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Google fined record €2.42 billion ($2.7 billion) over search results abuse

The European Commission has penalized Google for giving its shopping comparison tool an illegal advantage over the competition.

Published onJune 27, 2017

Google has been hit with a €2.42 billion (~$2.7 billion) fine by the European Commission, the regulator’s largest ever penalty. The search giant has been charged with giving its own shopping comparison tool an illegal advantage over the competition and has been provided 90 days to change its practices, or it will face further fines.

Google Shopping results are typically displayed on the right side of Google desktop searches (or at the top on mobile) when a consumer product is mentioned. It’s a feature that Google is able to monetize; brands pay to have their products featured in these results — as indicated by the “Sponsored” symbol that appears next to them. By giving this shopping tool priority, it’s argued that Google has unfairly stifled competing comparison services.

“What Google has done is illegal under EU antitrust rules,” said Margrethe Vestager, the European Union’s Competition Commissioner. “It has denied other companies the chance to compete on their merits and to innovate, and most importantly it has denied European consumers the benefits of competition, genuine choice and innovation.”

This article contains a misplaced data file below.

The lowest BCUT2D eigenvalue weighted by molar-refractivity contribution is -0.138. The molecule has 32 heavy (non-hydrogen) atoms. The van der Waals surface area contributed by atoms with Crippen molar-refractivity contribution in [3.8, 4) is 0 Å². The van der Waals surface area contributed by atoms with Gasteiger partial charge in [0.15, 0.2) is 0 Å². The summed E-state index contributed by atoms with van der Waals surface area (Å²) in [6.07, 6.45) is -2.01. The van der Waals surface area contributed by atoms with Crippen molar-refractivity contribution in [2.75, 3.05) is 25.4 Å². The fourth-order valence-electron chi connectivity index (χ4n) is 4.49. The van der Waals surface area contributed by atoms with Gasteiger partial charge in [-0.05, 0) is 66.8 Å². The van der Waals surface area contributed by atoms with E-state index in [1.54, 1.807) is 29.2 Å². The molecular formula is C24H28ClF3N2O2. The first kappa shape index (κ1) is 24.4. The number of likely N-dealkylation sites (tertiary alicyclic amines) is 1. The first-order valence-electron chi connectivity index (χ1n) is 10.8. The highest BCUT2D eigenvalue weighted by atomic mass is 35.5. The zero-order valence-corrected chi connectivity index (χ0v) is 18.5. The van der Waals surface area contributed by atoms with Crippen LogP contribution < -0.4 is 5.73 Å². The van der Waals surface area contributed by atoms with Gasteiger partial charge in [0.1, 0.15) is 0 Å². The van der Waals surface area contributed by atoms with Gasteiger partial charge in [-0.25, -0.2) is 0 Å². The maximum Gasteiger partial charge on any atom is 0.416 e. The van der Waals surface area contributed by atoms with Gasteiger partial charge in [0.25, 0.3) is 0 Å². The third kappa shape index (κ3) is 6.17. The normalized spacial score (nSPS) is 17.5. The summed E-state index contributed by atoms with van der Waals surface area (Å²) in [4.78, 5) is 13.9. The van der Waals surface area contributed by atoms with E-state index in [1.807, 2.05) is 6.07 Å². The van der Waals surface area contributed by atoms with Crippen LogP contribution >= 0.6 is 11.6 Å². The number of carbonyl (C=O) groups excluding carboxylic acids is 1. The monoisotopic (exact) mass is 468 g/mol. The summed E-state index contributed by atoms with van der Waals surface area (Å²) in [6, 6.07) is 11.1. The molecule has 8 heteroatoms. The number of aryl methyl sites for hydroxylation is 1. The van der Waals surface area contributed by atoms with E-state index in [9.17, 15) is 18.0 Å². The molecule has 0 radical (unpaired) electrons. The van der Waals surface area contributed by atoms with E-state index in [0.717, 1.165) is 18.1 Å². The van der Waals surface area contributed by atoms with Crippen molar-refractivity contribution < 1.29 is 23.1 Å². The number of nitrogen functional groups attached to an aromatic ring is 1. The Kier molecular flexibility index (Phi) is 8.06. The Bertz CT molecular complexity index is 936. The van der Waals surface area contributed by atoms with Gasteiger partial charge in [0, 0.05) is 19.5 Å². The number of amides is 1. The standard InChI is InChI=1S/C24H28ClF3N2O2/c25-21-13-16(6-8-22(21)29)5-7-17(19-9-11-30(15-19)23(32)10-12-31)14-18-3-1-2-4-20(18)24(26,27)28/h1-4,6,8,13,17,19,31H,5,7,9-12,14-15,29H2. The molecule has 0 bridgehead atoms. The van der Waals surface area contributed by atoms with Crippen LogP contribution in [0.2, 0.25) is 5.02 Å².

The BBC estimates that it could cost Google’s parent company Alphabet around $14 million per day if it fails to comply with the changes within the aforementioned three-month period.

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Responding to the ruling, Google said, “When you shop online, you want to find the products you’re looking for quickly and easily. And advertisers want to promote those same products. That’s why Google shows shopping ads, connecting our users with thousands of advertisers, large and small, in ways that are useful for both. We believe the European Commission’s online shopping decision underestimates the value of those kinds of fast and easy connections.”

The search giant also stated that it “respectfully” disagreed with the Commission’s ruling and is considering an appeal.

This isn’t the only controversy Google has been at the forefront of recently: it is currently being investigated for allegedly underpaying female staff members, while reports that it exploits legal loopholes to avoid paying tax continue to circulate in the news.

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Google is by far the world’s most popular search engine and is estimated to have more than a 90 percent market share; it has a great power to influence what we see and do online. $2.7 billion might not be much to a company with a reported $172 billion in assets (Alphabet), but the stipulation that Google must change its current Shopping service — a service which Search Engine Land called “the deal of the century”, and something that is likely to be generating huge revenue for Google — will certainly cause some headaches.

That is, if Google doesn’t successfully appeal against it.

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